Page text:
Steve backed the Chevelle from its parking spot, feathering the throttle to keep the 355 from stalling out against the too-tight factory torque converter. He turned the car towards the alley beside his apartment and the Chevelle gradually began to roll forward. Suddenly, without warning, it was as if all hell had just broke loose. Steve mashed the throttle, and in a mili-second I was greeted by the insane scream of that 355 turning what had to be close to 8000 rpm. Two solid white pillars of tire smoke immediately engulfed the alley and the entire apartment complex as that Blue Chevelle wagged its tail all the way down the alley.

I just stood there with a silly ear-to-ear grin, covered with goosebumps. That was officially the coolest thing I had ever witnessed in my life up to that point. Still ranks up there pretty high today as well.

Steve made a hasty about-face at the end of the alley and pulled the Chevelle back into its place of mooring. You could barely see the end of the alley from the tire smoke that was still lingering in the air. My ears must have rang for a good half-hour after that, but I didn't care. I'd just witnessed my first live demonstration of what a Musclecar was all about.

There are a few more stories relating to that Deepwater Blue Chevelle I could share, but lest I digress...

(Sadly, Steve sold that Chevelle a few years later. It quickly went through a couple more local owners, and tragically met it's end one evening in a broadside accident at a 4-way intersection. I had purchased the original 396 from Steve a while before that, and the owner parted out the remains of the car and sent the rest to the crusher.)

That was it. I was hopelessly bent on the notion that I too would soon have my own `67 Chevelle. The search was on, and it didn't take long before I found what I was looking for; the remains of a `67 Chevelle SS396 advertised in the local paper for a mere $200.00. I had just turned 16 when I purchased that `67 Chevelle in 1982. It was a true SS396 car, but had been liberated of its entire drivetrain and most of its interior by the time I got my hands on it. I drug it home and soon began my own `67 Chevelle journey.

The 396 from Steve's Chevelle was given a basic rebuild (with the obligatory lumpy cam of course) and found its way between the fenders of my Chevelle. A junkyard 400 turbo transmission and Vega torque converter were bolted to the engine, and a 12 bolt rear end with 4.56 gears and a posi was scored from the local classified paper for $400.00. I had the car up and running again within a few months after buying it.

While the car was now capable of movement again under its own power, to say the car was "cosmetically challenged" would be a bit of an understatement. No, make that a collossal understatement. Frankly, the car looked like hell. It had what remained of a black enamel paint job on it when I purchased it, but it was in very poor condition. Since what little money I had went into getting the car running again, I did the only decent thing I could think of at the time; I covered the car in rattle-can black primer. As hard as this may be to believe, it was an improvement.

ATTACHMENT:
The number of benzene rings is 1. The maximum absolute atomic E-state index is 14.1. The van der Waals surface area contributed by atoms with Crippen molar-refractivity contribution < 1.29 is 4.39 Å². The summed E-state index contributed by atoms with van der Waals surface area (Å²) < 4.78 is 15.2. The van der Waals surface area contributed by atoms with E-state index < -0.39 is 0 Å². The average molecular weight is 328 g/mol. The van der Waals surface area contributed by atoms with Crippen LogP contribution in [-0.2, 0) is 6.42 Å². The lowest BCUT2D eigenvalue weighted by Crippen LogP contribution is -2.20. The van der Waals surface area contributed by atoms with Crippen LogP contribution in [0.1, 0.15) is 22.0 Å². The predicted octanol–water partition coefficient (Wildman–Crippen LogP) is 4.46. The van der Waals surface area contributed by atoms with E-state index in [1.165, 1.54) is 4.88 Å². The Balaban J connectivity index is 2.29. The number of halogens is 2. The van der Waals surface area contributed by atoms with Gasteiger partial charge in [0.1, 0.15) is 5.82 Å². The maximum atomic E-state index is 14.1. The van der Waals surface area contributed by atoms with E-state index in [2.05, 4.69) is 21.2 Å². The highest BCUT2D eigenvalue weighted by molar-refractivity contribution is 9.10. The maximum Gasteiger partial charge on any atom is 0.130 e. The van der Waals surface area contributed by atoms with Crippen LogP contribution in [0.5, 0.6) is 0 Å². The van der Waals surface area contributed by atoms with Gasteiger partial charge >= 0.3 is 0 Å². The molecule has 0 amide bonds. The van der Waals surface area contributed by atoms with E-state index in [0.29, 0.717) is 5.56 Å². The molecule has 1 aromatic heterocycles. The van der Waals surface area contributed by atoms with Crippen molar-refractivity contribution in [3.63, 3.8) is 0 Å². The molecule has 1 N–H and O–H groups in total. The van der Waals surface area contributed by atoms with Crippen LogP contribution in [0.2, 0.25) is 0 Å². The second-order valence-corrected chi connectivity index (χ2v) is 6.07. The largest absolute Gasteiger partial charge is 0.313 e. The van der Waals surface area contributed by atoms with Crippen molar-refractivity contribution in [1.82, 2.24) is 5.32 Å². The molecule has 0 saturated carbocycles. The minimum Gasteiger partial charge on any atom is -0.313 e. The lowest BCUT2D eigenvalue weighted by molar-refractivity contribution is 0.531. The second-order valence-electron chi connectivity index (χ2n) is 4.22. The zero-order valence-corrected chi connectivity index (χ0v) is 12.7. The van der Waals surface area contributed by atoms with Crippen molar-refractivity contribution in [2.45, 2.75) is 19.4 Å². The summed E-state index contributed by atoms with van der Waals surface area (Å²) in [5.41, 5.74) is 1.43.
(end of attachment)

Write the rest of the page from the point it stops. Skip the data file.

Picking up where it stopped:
Below are two pics of precious few I still have of that car. Please bear in mind that these pics were taken with a Polaroid camera over 20 years ago, and time hasn't been very kind to them. I cleaned them up as best I could. As I don't have many pictures to work with, I can't really put them in much of a chronological order.

The first pic is of the car sitting in the driveway after I'd just completed the installation an Edelbrock tunnel ram intake and a pair of Carter 750 cfm "competition series" carbs. This was a year or two after I'd gotten the car running.

1967 Chevelle in the driveway
I told you it was cosmetically challenged. Again, the rattle can paint job was a definite improvement over what it looked like when I first drug it home, so take that for what it's worth.

As soon as I'd finished installing the tunnel ram, much to my chagrin I discovered that my newly-purchased (junkyard) snorkle hood would not clear the intake and carbs as I had hoped, which explains the absence of the hood in the next picture. This was somewhere around the spring of 1984.

Tunnel Ram engine
At this point the car was equipped with the same 396 I had originally built (seen in it's original incarnation on the next page), but now boasted forged 11-1 pistons, reconditioned rods with good rod bolts, and I swapped the oval port closed chamber heads from the original build for a set of rectangle port closed chamber heads. I had an original 163 intake and an 800 Holley on the car for a short time, but I don't have any pictures of it in that state.

The square port head swap did basically what you would expect it to do; It killed off some low end torque (which wasn't necessarily a bad thing considering the Kelley Springfield M50 tires I was running on the back at the time) in exchange for a very noticeable improvement in top-end power. Whereas the engine was pretty much done around 6500 rpm with the oval ports, the square ports let the engine pull much harder well over 7000 rpm. The addition of the tunnel ram furthered the same trend.